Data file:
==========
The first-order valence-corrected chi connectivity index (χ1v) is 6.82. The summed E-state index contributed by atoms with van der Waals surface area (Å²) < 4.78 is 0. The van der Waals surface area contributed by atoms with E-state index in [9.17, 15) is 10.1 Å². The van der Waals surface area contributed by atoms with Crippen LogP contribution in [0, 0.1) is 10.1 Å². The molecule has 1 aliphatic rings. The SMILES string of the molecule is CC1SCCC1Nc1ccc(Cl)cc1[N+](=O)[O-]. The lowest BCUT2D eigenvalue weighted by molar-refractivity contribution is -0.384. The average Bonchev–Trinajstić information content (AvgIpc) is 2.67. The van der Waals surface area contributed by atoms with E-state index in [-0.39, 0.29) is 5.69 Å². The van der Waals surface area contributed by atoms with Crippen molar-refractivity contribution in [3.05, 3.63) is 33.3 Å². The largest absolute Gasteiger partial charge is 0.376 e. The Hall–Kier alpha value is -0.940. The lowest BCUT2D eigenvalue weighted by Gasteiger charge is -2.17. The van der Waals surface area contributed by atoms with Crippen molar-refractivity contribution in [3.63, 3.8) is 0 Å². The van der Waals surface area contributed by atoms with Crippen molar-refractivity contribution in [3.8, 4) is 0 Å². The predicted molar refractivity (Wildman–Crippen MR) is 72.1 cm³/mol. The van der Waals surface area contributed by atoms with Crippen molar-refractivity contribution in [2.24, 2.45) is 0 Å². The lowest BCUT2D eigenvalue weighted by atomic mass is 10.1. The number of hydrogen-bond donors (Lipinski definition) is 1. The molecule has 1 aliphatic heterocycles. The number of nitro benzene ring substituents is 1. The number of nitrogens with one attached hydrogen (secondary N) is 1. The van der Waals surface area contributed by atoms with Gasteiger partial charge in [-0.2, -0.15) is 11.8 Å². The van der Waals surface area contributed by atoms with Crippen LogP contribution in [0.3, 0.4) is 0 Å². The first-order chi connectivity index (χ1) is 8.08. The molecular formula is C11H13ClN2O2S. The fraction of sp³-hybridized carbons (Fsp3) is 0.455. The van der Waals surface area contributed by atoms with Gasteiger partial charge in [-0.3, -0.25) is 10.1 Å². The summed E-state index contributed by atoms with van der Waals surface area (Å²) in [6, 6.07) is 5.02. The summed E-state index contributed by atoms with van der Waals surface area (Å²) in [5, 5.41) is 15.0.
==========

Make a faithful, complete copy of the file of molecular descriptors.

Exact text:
The first-order valence-corrected chi connectivity index (χ1v) is 6.82. The summed E-state index contributed by atoms with van der Waals surface area (Å²) < 4.78 is 0. The van der Waals surface area contributed by atoms with E-state index in [9.17, 15) is 10.1 Å². The van der Waals surface area contributed by atoms with Crippen LogP contribution in [0, 0.1) is 10.1 Å². The molecule has 1 aliphatic rings. The SMILES string of the molecule is CC1SCCC1Nc1ccc(Cl)cc1[N+](=O)[O-]. The lowest BCUT2D eigenvalue weighted by molar-refractivity contribution is -0.384. The average Bonchev–Trinajstić information content (AvgIpc) is 2.67. The van der Waals surface area contributed by atoms with E-state index in [-0.39, 0.29) is 5.69 Å². The van der Waals surface area contributed by atoms with Crippen molar-refractivity contribution in [3.05, 3.63) is 33.3 Å². The largest absolute Gasteiger partial charge is 0.376 e. The Hall–Kier alpha value is -0.940. The lowest BCUT2D eigenvalue weighted by Gasteiger charge is -2.17. The van der Waals surface area contributed by atoms with Crippen molar-refractivity contribution in [3.63, 3.8) is 0 Å². The van der Waals surface area contributed by atoms with Crippen molar-refractivity contribution in [3.8, 4) is 0 Å². The predicted molar refractivity (Wildman–Crippen MR) is 72.1 cm³/mol. The van der Waals surface area contributed by atoms with Crippen molar-refractivity contribution in [2.24, 2.45) is 0 Å². The lowest BCUT2D eigenvalue weighted by atomic mass is 10.1. The number of hydrogen-bond donors (Lipinski definition) is 1. The molecule has 1 aliphatic heterocycles. The number of nitro benzene ring substituents is 1. The number of nitrogens with one attached hydrogen (secondary N) is 1. The van der Waals surface area contributed by atoms with Gasteiger partial charge in [-0.2, -0.15) is 11.8 Å². The van der Waals surface area contributed by atoms with Crippen LogP contribution in [0.3, 0.4) is 0 Å². The first-order chi connectivity index (χ1) is 8.08. The molecular formula is C11H13ClN2O2S. The fraction of sp³-hybridized carbons (Fsp3) is 0.455. The van der Waals surface area contributed by atoms with Gasteiger partial charge in [-0.3, -0.25) is 10.1 Å². The summed E-state index contributed by atoms with van der Waals surface area (Å²) in [6, 6.07) is 5.02. The summed E-state index contributed by atoms with van der Waals surface area (Å²) in [5, 5.41) is 15.0.